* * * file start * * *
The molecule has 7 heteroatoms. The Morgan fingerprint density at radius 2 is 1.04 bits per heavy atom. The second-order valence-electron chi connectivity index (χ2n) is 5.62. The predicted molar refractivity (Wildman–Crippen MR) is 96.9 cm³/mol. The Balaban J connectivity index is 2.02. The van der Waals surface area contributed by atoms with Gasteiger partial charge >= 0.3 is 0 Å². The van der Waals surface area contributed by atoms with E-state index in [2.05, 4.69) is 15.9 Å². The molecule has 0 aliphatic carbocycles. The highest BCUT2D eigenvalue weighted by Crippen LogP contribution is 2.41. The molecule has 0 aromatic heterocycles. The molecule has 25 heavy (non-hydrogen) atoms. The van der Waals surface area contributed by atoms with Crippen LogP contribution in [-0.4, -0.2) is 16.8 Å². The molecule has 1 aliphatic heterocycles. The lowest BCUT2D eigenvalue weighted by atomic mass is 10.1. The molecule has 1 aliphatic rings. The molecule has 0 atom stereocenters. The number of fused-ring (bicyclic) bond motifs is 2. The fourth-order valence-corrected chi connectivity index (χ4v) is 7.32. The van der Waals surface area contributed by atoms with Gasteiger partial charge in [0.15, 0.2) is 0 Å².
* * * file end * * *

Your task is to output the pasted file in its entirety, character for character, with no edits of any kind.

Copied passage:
The molecule has 7 heteroatoms. The Morgan fingerprint density at radius 2 is 1.04 bits per heavy atom. The second-order valence-electron chi connectivity index (χ2n) is 5.62. The predicted molar refractivity (Wildman–Crippen MR) is 96.9 cm³/mol. The Balaban J connectivity index is 2.02. The van der Waals surface area contributed by atoms with Gasteiger partial charge >= 0.3 is 0 Å². The van der Waals surface area contributed by atoms with E-state index in [2.05, 4.69) is 15.9 Å². The molecule has 0 aliphatic carbocycles. The highest BCUT2D eigenvalue weighted by Crippen LogP contribution is 2.41. The molecule has 0 aromatic heterocycles. The molecule has 25 heavy (non-hydrogen) atoms. The van der Waals surface area contributed by atoms with Crippen LogP contribution in [-0.4, -0.2) is 16.8 Å². The molecule has 1 aliphatic heterocycles. The lowest BCUT2D eigenvalue weighted by atomic mass is 10.1. The molecule has 1 aliphatic rings. The molecule has 0 atom stereocenters. The number of fused-ring (bicyclic) bond motifs is 2. The fourth-order valence-corrected chi connectivity index (χ4v) is 7.32. The van der Waals surface area contributed by atoms with Gasteiger partial charge in [0.15, 0.2) is 0 Å².